I am fond of them, so when your people are weak, I will become a sanctuary like the building next door. Use me to restore them in body and spirit.

A truly tiny "little white church" -- not mine, but a sanctuary for a small congregation across the country. PC: https://visitrainier.com/elbe-little-white-church/

A truly tiny “little white church” — not mine, but a sanctuary for a small congregation across the country. PC: https://visitrainier.com/elbe-little-white-church/

Cover photo from https://www.treesforcities.org/stories/intreeducing-the-beech.

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The Cherry Blossom

The cherry blossom tree sat behind my K-12 school. For two weeks in May, she would bloom light pink and then shed her pretty petals on the sidewalk by the back door.

As a girl, I thought I wanted to get married under rows of cherry blossoms. I then realized that their blooming time is so brief that if I misjudged it, I’d be walking under a flowerless tree, atop the molding remains of its beauty. Thus, I decided that getting married under them might not be the best idea, but I still found them lovely.

The cherry blossom tree behind my school had a soft beauty. She was a pillar of the kindergarten playground, always growing in the corner and greeting parents as they went to pick up their children. She delighted students like me when her buds finally matured just before the school year let out.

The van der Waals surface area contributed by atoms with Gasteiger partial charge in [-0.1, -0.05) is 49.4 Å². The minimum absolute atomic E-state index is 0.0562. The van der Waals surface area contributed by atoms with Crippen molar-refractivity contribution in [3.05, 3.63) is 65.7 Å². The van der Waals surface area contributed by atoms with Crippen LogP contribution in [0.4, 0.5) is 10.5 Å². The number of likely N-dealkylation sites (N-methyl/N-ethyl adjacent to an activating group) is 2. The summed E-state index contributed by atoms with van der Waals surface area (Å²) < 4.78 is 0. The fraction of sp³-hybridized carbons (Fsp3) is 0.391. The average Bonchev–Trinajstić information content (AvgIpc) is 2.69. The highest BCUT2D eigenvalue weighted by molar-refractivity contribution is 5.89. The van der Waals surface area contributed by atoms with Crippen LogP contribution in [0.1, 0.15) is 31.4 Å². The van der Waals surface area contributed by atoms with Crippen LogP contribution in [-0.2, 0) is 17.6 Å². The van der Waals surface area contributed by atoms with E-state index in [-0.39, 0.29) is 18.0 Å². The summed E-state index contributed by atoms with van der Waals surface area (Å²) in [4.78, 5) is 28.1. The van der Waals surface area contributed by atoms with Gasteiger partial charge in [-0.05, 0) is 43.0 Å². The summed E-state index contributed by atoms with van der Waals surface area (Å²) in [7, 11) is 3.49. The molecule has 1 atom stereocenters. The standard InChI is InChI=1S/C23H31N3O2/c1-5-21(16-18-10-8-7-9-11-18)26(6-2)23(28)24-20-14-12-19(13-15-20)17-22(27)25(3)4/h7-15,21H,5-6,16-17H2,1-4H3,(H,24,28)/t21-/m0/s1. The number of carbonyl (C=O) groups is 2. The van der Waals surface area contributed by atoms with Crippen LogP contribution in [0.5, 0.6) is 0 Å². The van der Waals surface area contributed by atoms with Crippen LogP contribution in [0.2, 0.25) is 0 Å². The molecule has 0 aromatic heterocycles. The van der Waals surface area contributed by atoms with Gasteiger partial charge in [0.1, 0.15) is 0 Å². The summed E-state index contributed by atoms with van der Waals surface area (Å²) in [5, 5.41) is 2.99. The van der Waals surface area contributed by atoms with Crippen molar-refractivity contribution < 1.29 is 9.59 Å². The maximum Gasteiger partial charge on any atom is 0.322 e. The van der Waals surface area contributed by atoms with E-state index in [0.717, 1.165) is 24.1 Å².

Her siblings around the U.S. continue to bring pleasure to the humans that pass by them. They bring moments of inner calm and reflection as their viewers take pause to notice the trees’ beauty. Every spring, I waited for her to reveal her flowery gown.

Though cherry blossoms appear dead before they bud and look average as they blend in after their peak, they show the importance of patience. Though most of the year they go unnoticed, their petals are worth the seasons of waiting.

She was the first cherry blossom to bless me with the delight of her petals, and in this way, she opened my eyes to the beauty around me, helped me revel in the present, and learn the value of patience.

 

Cover photo from http://www.ctvisit.com/articles/bloom-finder.

Stock photo of the Charter Oak

The White Oak

Hello dear readers, thanks for taking the time to relax to a story of a particularly great tree. Today we’ll be hearing from a white oak, the official tree of Connecticut. Before he shares his family’s story, I just wanted to thank you for caring enough about the trees to come here.

If you’ve been following American news, you’ve likely heard of the destruction of Joshua Trees at Joshua Tree National Park. The US government has been partially shut down for weeks now as Trump demands funding for the border wall and the Dems continue to resist for economic and humanitarian reasons.

Because 800,000 people are out of work due to the shutdown, the parks are open free (yay for free access to these preserved lands) but also un- or understaffed and thus open to destruction (boo for people abusing them). Trees that take scores of years to mature and centuries to develop, trees that were historic and protected by the nation itself, have been cut, and for what?

So thank you for taking the time to honor trees here.

Today I stumbled across this ad for a BBC show on actress Judi Dench, who apparently has a passion for trees as well. It’s beautiful, her acres of cultivated and forested land and her love and interest in the trees’ stories. In the preview, she mentions an oak in particular.